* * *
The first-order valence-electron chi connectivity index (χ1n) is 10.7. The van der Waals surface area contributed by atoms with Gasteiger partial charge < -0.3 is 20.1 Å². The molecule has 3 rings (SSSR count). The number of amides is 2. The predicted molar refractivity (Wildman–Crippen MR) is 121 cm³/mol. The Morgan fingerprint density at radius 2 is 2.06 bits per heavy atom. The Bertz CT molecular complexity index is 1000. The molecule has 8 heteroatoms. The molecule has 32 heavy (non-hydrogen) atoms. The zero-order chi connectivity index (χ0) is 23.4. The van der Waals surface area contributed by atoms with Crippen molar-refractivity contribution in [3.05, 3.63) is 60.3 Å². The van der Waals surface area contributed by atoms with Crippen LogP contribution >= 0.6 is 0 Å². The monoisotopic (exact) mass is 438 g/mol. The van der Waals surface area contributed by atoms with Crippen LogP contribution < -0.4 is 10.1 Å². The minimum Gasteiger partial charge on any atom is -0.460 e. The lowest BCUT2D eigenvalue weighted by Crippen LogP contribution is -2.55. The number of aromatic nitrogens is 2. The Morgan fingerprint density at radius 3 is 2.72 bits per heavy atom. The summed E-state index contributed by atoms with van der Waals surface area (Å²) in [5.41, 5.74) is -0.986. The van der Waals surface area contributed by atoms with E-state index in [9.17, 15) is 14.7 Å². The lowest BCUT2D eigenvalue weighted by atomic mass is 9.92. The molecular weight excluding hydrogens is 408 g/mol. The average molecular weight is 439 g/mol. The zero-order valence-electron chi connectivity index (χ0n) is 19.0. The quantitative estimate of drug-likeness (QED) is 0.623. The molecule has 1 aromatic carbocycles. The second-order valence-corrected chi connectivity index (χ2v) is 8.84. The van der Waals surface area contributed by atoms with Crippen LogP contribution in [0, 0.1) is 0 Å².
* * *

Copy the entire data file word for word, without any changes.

The first-order valence-electron chi connectivity index (χ1n) is 10.7. The van der Waals surface area contributed by atoms with Gasteiger partial charge < -0.3 is 20.1 Å². The molecule has 3 rings (SSSR count). The number of amides is 2. The predicted molar refractivity (Wildman–Crippen MR) is 121 cm³/mol. The Morgan fingerprint density at radius 2 is 2.06 bits per heavy atom. The Bertz CT molecular complexity index is 1000. The molecule has 8 heteroatoms. The molecule has 32 heavy (non-hydrogen) atoms. The zero-order chi connectivity index (χ0) is 23.4. The van der Waals surface area contributed by atoms with Crippen molar-refractivity contribution in [3.05, 3.63) is 60.3 Å². The van der Waals surface area contributed by atoms with Crippen LogP contribution >= 0.6 is 0 Å². The monoisotopic (exact) mass is 438 g/mol. The van der Waals surface area contributed by atoms with Crippen LogP contribution < -0.4 is 10.1 Å². The minimum Gasteiger partial charge on any atom is -0.460 e. The lowest BCUT2D eigenvalue weighted by Crippen LogP contribution is -2.55. The number of aromatic nitrogens is 2. The Morgan fingerprint density at radius 3 is 2.72 bits per heavy atom. The summed E-state index contributed by atoms with van der Waals surface area (Å²) in [5.41, 5.74) is -0.986. The van der Waals surface area contributed by atoms with E-state index in [9.17, 15) is 14.7 Å². The lowest BCUT2D eigenvalue weighted by atomic mass is 9.92. The molecular weight excluding hydrogens is 408 g/mol. The average molecular weight is 439 g/mol. The zero-order valence-electron chi connectivity index (χ0n) is 19.0. The quantitative estimate of drug-likeness (QED) is 0.623. The molecule has 1 aromatic carbocycles. The second-order valence-corrected chi connectivity index (χ2v) is 8.84. The van der Waals surface area contributed by atoms with Crippen LogP contribution in [0, 0.1) is 0 Å².